Here’s the complete code:

int prPin = 0; // Pin where the photo resistor is connected to
int prReading; // The analog reading from the photoresistor
int buzzerPin = 4; // Connect Buzzer to Pin 4
long buzzerFreq; // The frequency to buzz the buzzer
// You can experiment with these values: long BUZZ_FREQ_MAX = 2500; // Maximum frequency for the buzzer
long PR_MAX = 1023; // Maximum value for the photoresistor

void setup() {     pinMode(buzzerPin, OUTPUT); // set a pin for buzzer output

void loop() {
    prReading = analogRead(prPin); // Values 0-1023
    buzzerFreq = (prReading * BUZZ_FREQ_MAX) / PR_MAX;
    buzz(buzzerPin, buzzerFreq, 10);

void buzz(int targetPin, long frequency, long length) {
    long delayValue = 1000000/frequency/2;
    long numCycles = frequency * length/ 1000;
    for (long i=0; i < numCycles; i++){

And here’s the video with a small demo:


I know this is nothing like a real theremin, but considering the limited output sound that the buzzer can produce (and the ridiculous amount of time I spent with this – around 20 minutes), this is probably the best I can do with this stuff.

Published by António Lopes on June 25, 2012
Categories: Funny, Images, Personal, Random

Realistic living statue

What makes this differ from other living statues I’ve seen is the details on the painting. It really looked like one of those old bronze statues that you see in most touristic areas. If he just had the patience and will to include some pigeon crap, it would have been flawless.

Spotted yesterday in beautiful Cascais.

Published by António Lopes on May 11, 2012


View of Sintra’s palace from my home using my telescope and the iPhone.

Published by António Lopes on March 30, 2012
Categories: Funny, Images, Random
Published by António Lopes on March 2, 2012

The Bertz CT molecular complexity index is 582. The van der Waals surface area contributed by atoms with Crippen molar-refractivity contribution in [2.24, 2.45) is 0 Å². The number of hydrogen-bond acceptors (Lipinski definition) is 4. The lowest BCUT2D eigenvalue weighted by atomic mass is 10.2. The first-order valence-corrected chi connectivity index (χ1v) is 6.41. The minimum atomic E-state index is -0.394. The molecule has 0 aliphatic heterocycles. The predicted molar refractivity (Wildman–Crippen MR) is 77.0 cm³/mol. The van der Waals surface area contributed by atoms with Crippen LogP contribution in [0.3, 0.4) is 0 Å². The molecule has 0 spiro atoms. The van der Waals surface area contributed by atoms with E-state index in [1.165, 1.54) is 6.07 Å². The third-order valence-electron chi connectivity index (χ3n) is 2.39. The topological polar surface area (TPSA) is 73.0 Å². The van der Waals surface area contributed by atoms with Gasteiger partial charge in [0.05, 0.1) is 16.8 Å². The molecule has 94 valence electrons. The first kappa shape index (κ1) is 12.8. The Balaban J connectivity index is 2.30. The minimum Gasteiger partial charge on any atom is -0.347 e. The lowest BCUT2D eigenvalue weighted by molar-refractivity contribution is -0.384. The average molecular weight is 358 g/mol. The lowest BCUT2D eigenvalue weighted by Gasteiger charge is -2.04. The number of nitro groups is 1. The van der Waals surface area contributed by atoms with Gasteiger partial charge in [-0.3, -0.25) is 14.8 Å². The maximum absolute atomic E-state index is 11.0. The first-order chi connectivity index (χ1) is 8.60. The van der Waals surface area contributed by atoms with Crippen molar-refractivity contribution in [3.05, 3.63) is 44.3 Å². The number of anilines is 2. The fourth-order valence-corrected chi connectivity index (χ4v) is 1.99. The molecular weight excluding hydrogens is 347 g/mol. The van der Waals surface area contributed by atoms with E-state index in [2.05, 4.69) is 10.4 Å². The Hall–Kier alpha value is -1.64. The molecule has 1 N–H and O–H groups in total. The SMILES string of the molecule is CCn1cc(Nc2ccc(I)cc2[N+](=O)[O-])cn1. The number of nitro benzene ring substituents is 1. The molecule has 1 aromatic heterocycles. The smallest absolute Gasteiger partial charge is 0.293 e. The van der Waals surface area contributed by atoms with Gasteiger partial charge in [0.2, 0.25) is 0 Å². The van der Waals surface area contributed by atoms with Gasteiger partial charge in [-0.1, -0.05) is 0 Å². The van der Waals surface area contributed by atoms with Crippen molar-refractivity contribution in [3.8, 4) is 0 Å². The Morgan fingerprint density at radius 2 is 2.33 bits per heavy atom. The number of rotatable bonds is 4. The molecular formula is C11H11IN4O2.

Categories: Images, Personal, Random, Society

There has always been a discussion about Agnosticism and Atheism. Are they mutually exclusive or are they supposed to be combined in a two-dimensional scale? It’s a difficult question to tackle but Zach Weiner’s post is one of the best texts I read on this subject.

He makes an interesting point about the question of whether or not you’re agnostic should come before the question of whether or not you’re atheist. Here’s his proposal in graphical terms:

Want to know if you're an agnostic or an atheist? Follow this simple flow chart!

Want to know if you're an agnostic or an atheist? Follow this simple flow chart!

His point is that if a person is agnostic (i.e. a person that believes it is impossible to know if there’s a deity), then there isn’t really a point about discussing whether or not you’re an atheist (i.e. a person that doesn’t believe in the existence of deities) because you’ve already stated that it is impossible to know if there is a God or not.

The other interesting point that he tackles is the absolute certainty with which one can affirm he/she is an Agnostic or Atheist. It all comes down to the knowledge you possess at this point and things can (and most probably will) change in the future.

So, for now, I’d make his words my own:

I like to just call myself “irreligious.” Whether I’m agnostic or gnostic or atheist or whatever is really dependent on what we’re talking about. But I know for a fact that I don’t attend a place of worship, and don’t assume any books are sacred.